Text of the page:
Deputy Minister of Finance Sergey Shatalov reported that the Government is discussing legislation on profit tax relief for investment projects in the Far East. The transition to a new system will not happen until the results of introducing the “60-66-90-100” taxes have become clear; he noted that introducing the Excess Profits Tax was not a near-term prospect. This having been said, the transition to a new system had been supported in the Ministry of Finance as far back as 2010; he noted that the Excess Profits Tax could be introduced as soon as 2012. In either event, the decision on transferring the industry to a new tax will depend on the success of the Bashneft experiment. At the same time, up to now there have been no comments from the Federal Tax Service, which will have to administrate the Excess Profits Tax. Nor have the customs officials, who are currently collecting export duties on oil, spoken out. If the duties and Mineral Extraction Taxes are replaced by the Excess Profits Tax, then the role of the Federal Customs Service in the Russian economy will decrease significantly. The new conditions should start in 2014 and be in effect for 10 years, Mr Shatalov said.
Deputy Minister for Natural Resources Denis Khramov reported that the interests of
Rosneft and Gazprom in the Arctic shelf intersect in three areas: “There are 8 claims from Rosneft, including the Kara and the East Siberian Seas. There is an intersection in these eight areas with areas that Gazprom lays claim to. We will separate these; this is ordinary work that does not require a referral to the Government committee on the fuel and energy industry,” Mr Khramov explained.
Valentin Mezhevich, First Deputy Chairman of the Council of Federation Committee on Economic Policy, noted that the upper house of Parliament is paying serious attention both to the development of the oil and gas industry and to its taxation system. The Senator reminded the Forum that in October of last year, parliamentary hearings were conducted in the Federation Council, at which the taxation of the gas industry in 2013 and the 2014-2015 planning period were discussed.“We understand that taxes are a basic factor influencing the price levels of fuel,” he said.
Mr Mezhevich settled on the situation in this field in Eastern Siberia and in the Far East. In his words, these regions constitute approximately 60% of the territory of the Russian Federation. The total primary gas resources of the Eastern Russian landmass is appraised at around 52 trillion m3, and the Far Easter sea shelf - at 15 trillion. At the same time, the degree of exploration for these territories totals 8.1% for the landmass and 6.5%for the shelf. There is no infrastructure there; it must be set up and, he believes, the taxation model for this region in particular must accordingly be changed. Mr Mezhevich said that for the Eastern Siberian fields, a “holiday” for taxes on the extraction of useful natural minerals has been introduced. Measures like this allow for stimulating the opening up of new regions and the enhanced development of reserves already being exploited.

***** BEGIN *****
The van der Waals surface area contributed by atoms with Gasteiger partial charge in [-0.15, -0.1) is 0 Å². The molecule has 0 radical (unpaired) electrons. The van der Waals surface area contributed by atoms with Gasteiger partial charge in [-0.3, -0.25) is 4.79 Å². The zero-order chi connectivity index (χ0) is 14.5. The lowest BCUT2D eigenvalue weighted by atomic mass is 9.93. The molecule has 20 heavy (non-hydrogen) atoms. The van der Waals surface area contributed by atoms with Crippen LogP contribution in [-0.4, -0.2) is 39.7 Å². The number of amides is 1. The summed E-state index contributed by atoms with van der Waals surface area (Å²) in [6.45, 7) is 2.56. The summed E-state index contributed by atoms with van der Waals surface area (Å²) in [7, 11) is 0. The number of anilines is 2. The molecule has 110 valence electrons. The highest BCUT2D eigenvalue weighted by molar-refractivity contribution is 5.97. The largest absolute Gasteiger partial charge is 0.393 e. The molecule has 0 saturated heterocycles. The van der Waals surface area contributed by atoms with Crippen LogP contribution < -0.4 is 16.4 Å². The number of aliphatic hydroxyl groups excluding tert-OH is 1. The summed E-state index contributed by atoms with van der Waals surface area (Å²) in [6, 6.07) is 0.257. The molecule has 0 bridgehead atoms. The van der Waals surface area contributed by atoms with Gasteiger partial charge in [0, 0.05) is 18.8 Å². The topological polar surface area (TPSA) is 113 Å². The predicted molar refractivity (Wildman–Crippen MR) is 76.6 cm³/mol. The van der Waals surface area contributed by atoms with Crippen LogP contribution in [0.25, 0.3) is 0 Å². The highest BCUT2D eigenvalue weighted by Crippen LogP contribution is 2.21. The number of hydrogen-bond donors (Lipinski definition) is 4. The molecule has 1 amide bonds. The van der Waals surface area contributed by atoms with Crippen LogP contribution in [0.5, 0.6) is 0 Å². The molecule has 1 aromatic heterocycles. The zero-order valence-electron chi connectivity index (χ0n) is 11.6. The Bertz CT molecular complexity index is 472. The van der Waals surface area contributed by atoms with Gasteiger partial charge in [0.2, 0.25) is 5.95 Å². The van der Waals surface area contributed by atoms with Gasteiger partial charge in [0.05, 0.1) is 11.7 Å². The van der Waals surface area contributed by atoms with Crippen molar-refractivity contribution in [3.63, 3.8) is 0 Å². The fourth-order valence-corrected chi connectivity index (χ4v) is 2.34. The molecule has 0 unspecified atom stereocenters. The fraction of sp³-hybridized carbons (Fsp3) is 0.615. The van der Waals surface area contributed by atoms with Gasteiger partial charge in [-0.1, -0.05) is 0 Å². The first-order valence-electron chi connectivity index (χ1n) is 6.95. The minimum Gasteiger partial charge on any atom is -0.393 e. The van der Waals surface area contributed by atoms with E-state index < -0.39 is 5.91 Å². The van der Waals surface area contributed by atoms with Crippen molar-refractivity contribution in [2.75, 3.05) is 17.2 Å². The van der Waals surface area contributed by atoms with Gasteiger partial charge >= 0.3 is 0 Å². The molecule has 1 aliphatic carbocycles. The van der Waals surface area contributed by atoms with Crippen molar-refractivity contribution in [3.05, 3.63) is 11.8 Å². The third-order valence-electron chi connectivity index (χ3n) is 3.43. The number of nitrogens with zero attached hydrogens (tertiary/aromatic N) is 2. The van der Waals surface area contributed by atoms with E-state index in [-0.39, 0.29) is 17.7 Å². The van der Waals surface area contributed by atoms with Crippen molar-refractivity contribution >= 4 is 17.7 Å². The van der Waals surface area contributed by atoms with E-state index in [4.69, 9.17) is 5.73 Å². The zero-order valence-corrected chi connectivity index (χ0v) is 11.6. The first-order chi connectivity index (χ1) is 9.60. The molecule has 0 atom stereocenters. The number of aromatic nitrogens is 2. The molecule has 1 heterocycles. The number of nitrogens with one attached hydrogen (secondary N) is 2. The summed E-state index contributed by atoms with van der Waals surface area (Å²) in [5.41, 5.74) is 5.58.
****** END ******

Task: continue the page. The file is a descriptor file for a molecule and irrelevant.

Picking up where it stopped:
During the session, Russian Federation Minister for Economic Development Sergey Belyakov reported that the position of key government agencies on what needs to be done to develop the industry coincides with this in many respects. In particular, stimulating hard-to-extract oil reserves and a systematic approach that would allow for stimulating the opening up of new fields are necessary. A transition to a new tax regime is absolutely necessary. Correcting tax policy towards the stimulation of investments in the industry is necessary as well.
In turn, Union of Oil & Gas Producers of Russia President Gennady Shmal believes that equitable taxes are needed in Russia, however “not such as they are” now. We have a continual funding gap in the petroleum industry as well.
The speech of Grigory Vygon, Director of the Skolkovo Business School Energy Centre, was the keynote of this session. In his report “Preliminary results and potential areas of growth for the taxation of the oil industry in Russia” at the National Oil and Gas Forum, he noted in particular that despite the “60-66-90-100” system being directed at the stimulation of advanced refining, the initial refining of oil in the country still remains profitable. “It is a surprising fact, but many companies still want to construct simple factories; moreover, many of these factories are located quite far away from the primary markets,” Mr Vygon believes. In his words, if all the investment plans that have been announced are realised, the volume of initial refining will increase by 25%, which Russia absolutely does not need in the current situation. Alongside this, the oil expert noted the introduction of a 100% duty on residual oil beginning in 2015 as a positive step, which would stimulate investments in the process of increasing the conversion depth.